SARS-CoV-2 variants with reduced infectivity and varied sensitivity to the BNT162b2 vaccine are developed during the course of infection

Dina Khateeb, Tslil Gabrieli, Bar Sofer, Adi Hattar, Sapir Cordela, Abigael Chaouat, Ilia Spivak, Izabella Lejbkowicz, Ronit Almog, Michal Mandelboim, Yotam Bar-On

Research output: Contribution to journalArticlepeer-review

Abstract

In-depth analysis of SARS-CoV-2 quasispecies is pivotal for a thorough understating of its evolution during infection. The recent deployment of COVID-19 vaccines, which elicit protective anti-spike neutralizing antibodies, has stressed the importance of uncovering and characterizing SARS-CoV-2 variants with mutated spike proteins. Sequencing databases have allowed to follow the spread of SARS-CoV-2 variants that are circulating in the human population, and several experimental platforms were developed to study these variants. However, less is known about the SARS-CoV-2 variants that are developed in the respiratory system of the infected individual. To gain further insight on SARS-CoV-2 mutagenesis during natural infection, we preformed single-genome sequencing of SARS-CoV-2 isolated from nose-throat swabs of infected individuals. Interestingly, intra-host SARS-CoV-2 variants with mutated S genes or N genes were detected in all individuals who were analyzed. These intra-host variants were present in low frequencies in the swab samples and were rarely documented in current sequencing databases. Further examination of representative spike variants identified by our analysis showed that these variants have impaired infectivity capacity and that the mutated variants showed varied sensitivity to neutralization by convalescent plasma and to plasma from vaccinated individuals. Notably, analysis of the plasma neutralization activity against these variants showed that the L1197I mutation at the S2 subunit of the spike can affect the plasma neutralization activity. Together, these results suggest that SARS-CoV-2 intra-host variants should be further analyzed for a more thorough characterization of potential circulating variants.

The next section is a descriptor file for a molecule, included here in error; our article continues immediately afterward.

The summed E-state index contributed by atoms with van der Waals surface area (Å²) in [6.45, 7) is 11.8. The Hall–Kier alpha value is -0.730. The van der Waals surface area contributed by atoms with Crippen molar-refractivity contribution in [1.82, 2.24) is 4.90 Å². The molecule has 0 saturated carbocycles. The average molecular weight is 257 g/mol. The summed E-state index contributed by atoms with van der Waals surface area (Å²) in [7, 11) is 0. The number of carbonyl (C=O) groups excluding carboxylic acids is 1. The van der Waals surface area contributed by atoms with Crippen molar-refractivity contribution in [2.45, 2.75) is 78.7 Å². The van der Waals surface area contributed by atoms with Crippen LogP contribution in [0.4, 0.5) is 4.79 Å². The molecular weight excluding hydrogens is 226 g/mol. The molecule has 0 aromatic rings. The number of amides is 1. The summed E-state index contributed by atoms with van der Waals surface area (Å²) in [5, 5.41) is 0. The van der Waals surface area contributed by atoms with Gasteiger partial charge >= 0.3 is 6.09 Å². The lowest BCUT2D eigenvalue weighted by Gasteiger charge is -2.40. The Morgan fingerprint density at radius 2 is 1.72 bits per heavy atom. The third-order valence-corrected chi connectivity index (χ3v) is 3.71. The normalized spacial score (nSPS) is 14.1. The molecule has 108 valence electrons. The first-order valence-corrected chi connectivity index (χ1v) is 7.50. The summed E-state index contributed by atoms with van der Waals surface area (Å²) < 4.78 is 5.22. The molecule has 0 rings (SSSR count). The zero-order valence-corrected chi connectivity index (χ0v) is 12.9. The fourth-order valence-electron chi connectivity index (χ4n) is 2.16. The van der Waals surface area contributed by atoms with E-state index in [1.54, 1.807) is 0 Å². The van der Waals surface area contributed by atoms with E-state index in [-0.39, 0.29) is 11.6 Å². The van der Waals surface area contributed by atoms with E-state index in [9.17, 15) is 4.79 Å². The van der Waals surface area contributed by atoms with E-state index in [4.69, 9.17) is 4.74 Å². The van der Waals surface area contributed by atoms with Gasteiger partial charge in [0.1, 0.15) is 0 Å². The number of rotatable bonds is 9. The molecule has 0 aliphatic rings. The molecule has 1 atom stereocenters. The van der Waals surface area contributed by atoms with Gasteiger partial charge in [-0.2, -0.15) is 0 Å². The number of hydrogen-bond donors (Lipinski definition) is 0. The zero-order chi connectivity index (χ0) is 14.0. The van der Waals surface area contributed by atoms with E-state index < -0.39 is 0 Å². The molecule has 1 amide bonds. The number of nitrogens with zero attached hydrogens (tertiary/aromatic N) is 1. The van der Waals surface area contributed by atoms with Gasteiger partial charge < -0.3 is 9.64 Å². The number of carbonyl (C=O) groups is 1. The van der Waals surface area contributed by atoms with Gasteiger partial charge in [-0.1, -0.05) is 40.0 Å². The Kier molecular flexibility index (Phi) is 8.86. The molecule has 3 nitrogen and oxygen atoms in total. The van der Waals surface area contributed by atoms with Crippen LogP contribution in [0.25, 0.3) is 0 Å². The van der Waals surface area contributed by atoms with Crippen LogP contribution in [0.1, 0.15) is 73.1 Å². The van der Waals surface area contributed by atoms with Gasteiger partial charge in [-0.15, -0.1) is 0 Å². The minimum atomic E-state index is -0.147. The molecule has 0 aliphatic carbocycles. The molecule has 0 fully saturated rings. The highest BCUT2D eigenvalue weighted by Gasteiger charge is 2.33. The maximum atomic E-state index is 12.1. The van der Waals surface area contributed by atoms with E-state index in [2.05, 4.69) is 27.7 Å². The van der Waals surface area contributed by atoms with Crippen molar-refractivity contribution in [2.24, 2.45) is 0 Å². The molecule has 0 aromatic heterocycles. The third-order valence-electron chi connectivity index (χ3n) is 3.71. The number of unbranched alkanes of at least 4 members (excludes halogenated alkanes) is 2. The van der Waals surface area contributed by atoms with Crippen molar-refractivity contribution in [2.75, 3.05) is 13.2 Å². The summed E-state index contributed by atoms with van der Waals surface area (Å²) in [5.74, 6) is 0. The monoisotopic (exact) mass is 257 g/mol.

Original languageEnglish
Article numbere1010242
JournalPLoS Pathogens
Volume18
Issue number1
DOIs
StatePublished - Jan 2022
Externally publishedYes

Bibliographical note

Publisher Copyright:
© 2022 Khateeb et al. This is an open access article distributed under the terms of the Creative Commons Attribution License, which permits unrestricted use, distribution, and reproduction in any medium, provided the original author and source are credited.

ASJC Scopus subject areas

  • Genetics
  • Molecular Biology
  • Virology
  • Parasitology
  • Microbiology
  • Immunology

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